FIRST RESIDENCE: Ipswich
OCCUPATION: Innkeeper, licensed to keep an ordinary by the General Court on 3 September 1635 [MBCR 1:159], and again, was allowed on 13 May 1640 to draw wine at Ipswich, according to town regulations [MBCR 1:292].
CHURCH MEMBERSHIP: Admission to Ipswich church prior to 6 May 1635 implied by freemanship.
FREEMAN: 6 May 1635 [MBCR 1:370].
EDUCATION: He signed his will, and was concerned enough with the higher education of his son, Thomas, to make provision therein for his continued schooling and possible university attendance.
ESTATE: On 13 January 16371/81, the town of Ipswich granted to "Goodman Andrewes and Goodman Haffield 2 acres of ground in the place where Mr. Tuttell[s] hayricks stand" [ITR]. About 1637 there was granted "to Robert Andrewes one hundred acres of land having Chebacco Creek on the northwest ..., likewise ten acres of meadow lying upon L.abour-in-vayne Creek ..., likewise twelve acres of land lying on the north ~ side of the town ..., likewise six acres on the hill lying on the north side of town ..., also an houselot in town near the river" [ITR].
In his will, dated 1 March 1643/4 and proved 26 March 1644, "Robert Andrewes of Ipswich" named "eldest son John Andrews" executor, and bequeathed "unto my wife Elizabeth Andrews" £40; to "John Griffin the son of Humfry Griffin" £16 to be paid to hun when he turns 21, "& if he shall die before he comes to that age it shall return to my two sons John & Thomas Andrews"; "concerning my son Thomas Andrews my will is that he shall live with his brother John Andrews three years two of which he shall be helpful to his brother John Andrews in his husbandry and the last of the three years he shall go to school to recover his learning and if he shall go to the university or shall set himself upon some other way of living his brother John shall allow him ten pounds by the year for four years & then fifteen pounds by the year for two years succeeding after"; ‘concerning the fourscore pounds which is to be paid unto my son-in-law Francklin s daughter Elizabeth Francklin my grandchild my will is that if she die before the debt is due it shall be thus disposed ten pounds of it shall go to my son Daniell Hovie's child Daniell Hovey my grandchild and the other seventy pounds shall be divided between my two sons John & Thomas Andrews and if those my two sons should die then thirty pounds should be divided between my kinsmen John, Thomas, & Robert Burnum by equal portions & twenty more should go to Humphry Gryffin s two other sons & the other twenty shall go to Daniell Hovey. And because my son John Andrews is yet under age I do commend him unto Thomas Howlet as his guardian until he shall come of age" [EPR 1:27-28].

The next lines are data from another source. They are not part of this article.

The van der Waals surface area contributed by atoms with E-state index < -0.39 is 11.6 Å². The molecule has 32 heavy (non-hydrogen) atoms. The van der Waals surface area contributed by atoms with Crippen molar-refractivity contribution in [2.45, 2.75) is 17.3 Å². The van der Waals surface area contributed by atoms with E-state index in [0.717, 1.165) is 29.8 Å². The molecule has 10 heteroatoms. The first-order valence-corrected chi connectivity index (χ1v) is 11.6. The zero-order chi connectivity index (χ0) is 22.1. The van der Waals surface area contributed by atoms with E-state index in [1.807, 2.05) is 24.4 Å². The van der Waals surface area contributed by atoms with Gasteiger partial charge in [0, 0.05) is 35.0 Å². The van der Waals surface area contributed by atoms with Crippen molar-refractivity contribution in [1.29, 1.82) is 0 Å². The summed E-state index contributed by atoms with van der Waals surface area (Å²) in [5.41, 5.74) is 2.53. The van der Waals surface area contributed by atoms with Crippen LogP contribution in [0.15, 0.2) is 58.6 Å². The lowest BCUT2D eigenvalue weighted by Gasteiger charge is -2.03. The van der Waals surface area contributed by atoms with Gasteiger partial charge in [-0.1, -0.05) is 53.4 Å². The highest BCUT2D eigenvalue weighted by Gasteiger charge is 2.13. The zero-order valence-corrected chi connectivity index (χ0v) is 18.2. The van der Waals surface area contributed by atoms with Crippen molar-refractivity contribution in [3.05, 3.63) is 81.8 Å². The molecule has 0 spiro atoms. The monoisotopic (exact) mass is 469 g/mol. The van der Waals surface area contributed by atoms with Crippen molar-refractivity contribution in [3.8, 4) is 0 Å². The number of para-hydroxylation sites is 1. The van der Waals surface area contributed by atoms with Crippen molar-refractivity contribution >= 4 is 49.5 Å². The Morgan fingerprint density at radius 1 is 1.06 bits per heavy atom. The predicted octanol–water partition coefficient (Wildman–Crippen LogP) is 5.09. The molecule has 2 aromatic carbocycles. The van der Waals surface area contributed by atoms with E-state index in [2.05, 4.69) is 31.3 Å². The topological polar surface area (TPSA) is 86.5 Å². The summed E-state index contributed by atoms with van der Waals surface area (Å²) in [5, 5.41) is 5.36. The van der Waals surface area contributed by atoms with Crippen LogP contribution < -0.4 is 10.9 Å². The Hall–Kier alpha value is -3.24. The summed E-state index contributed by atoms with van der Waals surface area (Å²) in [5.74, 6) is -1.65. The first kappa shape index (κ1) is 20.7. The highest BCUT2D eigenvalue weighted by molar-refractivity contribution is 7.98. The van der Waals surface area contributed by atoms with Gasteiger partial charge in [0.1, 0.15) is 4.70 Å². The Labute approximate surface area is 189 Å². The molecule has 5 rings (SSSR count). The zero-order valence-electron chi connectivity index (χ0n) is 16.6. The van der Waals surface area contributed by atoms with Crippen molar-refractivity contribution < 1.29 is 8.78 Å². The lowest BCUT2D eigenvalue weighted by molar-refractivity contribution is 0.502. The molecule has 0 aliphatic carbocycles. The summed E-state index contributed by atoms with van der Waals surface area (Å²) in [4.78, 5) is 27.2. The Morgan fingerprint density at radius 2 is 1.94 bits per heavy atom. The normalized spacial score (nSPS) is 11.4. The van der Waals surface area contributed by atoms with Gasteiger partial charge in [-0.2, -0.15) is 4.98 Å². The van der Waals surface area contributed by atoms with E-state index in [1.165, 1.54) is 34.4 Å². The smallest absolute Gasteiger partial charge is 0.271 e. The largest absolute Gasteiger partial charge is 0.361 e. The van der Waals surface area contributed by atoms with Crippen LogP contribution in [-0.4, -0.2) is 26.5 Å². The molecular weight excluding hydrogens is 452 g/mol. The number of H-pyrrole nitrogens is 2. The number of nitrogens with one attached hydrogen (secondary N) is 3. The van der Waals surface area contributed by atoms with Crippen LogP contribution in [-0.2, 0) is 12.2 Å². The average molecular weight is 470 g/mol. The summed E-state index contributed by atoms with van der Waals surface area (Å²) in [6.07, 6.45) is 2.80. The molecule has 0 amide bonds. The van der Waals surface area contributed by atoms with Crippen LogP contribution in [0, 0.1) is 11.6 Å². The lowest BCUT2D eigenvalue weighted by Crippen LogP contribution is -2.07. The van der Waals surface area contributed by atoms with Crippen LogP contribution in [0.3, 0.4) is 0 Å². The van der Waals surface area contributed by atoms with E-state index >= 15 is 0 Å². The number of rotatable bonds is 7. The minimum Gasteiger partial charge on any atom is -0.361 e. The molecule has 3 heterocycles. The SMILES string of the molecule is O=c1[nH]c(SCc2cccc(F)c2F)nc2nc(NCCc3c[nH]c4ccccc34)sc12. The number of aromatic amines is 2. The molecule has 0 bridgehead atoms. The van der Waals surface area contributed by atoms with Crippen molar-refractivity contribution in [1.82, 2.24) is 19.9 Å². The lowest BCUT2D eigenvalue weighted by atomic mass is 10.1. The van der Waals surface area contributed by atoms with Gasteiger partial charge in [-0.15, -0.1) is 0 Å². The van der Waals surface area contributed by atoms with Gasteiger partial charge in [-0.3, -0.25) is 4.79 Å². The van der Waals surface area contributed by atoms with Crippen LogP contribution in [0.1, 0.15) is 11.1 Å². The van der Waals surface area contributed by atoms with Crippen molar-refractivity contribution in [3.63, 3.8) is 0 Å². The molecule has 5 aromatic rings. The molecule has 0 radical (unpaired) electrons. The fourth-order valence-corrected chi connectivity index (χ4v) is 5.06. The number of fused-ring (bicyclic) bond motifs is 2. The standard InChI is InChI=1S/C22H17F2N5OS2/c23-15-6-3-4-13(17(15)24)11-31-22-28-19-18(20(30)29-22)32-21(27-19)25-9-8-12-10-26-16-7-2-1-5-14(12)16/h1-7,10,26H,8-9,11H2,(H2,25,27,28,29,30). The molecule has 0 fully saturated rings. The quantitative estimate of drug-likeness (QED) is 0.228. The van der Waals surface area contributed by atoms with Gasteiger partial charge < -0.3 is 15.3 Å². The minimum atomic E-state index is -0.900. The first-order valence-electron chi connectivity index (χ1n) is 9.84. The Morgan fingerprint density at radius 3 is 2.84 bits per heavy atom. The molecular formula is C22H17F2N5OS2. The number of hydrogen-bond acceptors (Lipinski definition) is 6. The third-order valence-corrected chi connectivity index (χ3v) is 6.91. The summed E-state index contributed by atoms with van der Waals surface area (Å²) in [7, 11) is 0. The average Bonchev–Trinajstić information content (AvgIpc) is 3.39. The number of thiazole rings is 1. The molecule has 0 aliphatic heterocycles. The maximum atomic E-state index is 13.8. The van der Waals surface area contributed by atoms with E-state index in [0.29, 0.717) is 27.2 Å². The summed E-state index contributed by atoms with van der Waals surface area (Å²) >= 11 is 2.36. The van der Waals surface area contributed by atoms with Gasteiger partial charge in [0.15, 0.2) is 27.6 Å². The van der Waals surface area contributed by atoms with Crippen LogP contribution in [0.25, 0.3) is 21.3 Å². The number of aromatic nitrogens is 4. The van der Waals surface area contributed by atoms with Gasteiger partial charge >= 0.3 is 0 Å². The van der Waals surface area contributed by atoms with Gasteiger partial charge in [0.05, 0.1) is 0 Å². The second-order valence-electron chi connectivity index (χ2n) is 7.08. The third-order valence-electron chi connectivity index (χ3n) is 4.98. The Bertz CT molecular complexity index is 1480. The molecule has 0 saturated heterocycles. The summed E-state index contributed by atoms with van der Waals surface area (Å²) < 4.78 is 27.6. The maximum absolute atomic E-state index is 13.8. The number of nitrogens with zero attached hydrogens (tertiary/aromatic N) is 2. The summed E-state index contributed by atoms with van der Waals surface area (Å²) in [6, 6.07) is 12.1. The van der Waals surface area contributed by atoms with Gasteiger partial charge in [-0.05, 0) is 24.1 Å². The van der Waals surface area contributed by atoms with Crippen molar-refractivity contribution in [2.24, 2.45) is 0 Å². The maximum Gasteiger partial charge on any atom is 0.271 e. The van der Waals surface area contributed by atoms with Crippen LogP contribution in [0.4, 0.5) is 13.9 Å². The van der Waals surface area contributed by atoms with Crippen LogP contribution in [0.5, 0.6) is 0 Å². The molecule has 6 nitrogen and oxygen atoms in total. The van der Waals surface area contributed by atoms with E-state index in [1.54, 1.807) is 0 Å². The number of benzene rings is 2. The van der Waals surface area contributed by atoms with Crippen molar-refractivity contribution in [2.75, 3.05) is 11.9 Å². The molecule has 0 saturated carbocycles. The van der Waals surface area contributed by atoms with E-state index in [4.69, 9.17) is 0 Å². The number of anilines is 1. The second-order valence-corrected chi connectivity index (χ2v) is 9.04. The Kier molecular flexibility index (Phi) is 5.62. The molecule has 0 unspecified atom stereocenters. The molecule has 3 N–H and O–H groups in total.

BIRTH: By about 1593 based on estimated date of marriage.
DEATH: Between 1 March 1643/4 (date of will) and 26 March 1644
(probate of will).
MARRIAGE: By about 1618 Elizabeth _____ (probably a widow).
ASSOCIATIONS: Robert Andrews, in his will, speaks of his ‘kinsmen John, Thomas & Robert Burnum," without specifying the relationship. People have invented parents for the Burnhamn boys, making their father one Robert Burnhamn, and their mother one "Mary Andrews," an alleged sister of Robert Andrews, thereby making the boys nephews of Robert Andrews, all without any evidence whatsoever [Warner-Harrington 17].
COMMENTS: Robert Andrews has been placed by various writers as a passenger on the ill-fated Angel Gabriel in 1635 [e.g., Dommerich Anc 43], but this is a physical impossibility. Andrews was admitted to Massachusetts Bay freemanship on 6 May 1635, an event which implies his arrival in New England by 1634 and which required his presence in New England on 6 May 1635. The Angel Gabriel was riding at anchor near Bristol, England, on 26 May 1635, and did not sail for New England until 4 June [Young's First Planters 450-53].